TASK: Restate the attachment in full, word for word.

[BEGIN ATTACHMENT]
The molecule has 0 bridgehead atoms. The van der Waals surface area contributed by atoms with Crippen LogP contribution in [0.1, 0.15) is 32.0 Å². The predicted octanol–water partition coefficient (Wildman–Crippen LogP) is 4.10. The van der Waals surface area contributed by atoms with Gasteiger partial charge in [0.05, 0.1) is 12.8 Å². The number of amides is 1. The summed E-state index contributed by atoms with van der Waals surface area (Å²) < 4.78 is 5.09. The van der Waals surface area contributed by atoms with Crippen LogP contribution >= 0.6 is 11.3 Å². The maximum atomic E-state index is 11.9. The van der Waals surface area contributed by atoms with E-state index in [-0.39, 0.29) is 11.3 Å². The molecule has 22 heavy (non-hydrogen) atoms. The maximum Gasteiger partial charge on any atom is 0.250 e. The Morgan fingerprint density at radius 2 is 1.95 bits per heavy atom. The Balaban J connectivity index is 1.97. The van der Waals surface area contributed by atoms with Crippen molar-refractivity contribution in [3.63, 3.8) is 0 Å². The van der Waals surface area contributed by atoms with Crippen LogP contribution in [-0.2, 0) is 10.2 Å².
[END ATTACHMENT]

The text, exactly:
The molecule has 0 bridgehead atoms. The van der Waals surface area contributed by atoms with Crippen LogP contribution in [0.1, 0.15) is 32.0 Å². The predicted octanol–water partition coefficient (Wildman–Crippen LogP) is 4.10. The van der Waals surface area contributed by atoms with Gasteiger partial charge in [0.05, 0.1) is 12.8 Å². The number of amides is 1. The summed E-state index contributed by atoms with van der Waals surface area (Å²) < 4.78 is 5.09. The van der Waals surface area contributed by atoms with Crippen LogP contribution >= 0.6 is 11.3 Å². The maximum atomic E-state index is 11.9. The van der Waals surface area contributed by atoms with E-state index in [-0.39, 0.29) is 11.3 Å². The molecule has 22 heavy (non-hydrogen) atoms. The maximum Gasteiger partial charge on any atom is 0.250 e. The Morgan fingerprint density at radius 2 is 1.95 bits per heavy atom. The Balaban J connectivity index is 1.97. The van der Waals surface area contributed by atoms with Crippen molar-refractivity contribution in [3.63, 3.8) is 0 Å². The van der Waals surface area contributed by atoms with Crippen LogP contribution in [-0.2, 0) is 10.2 Å².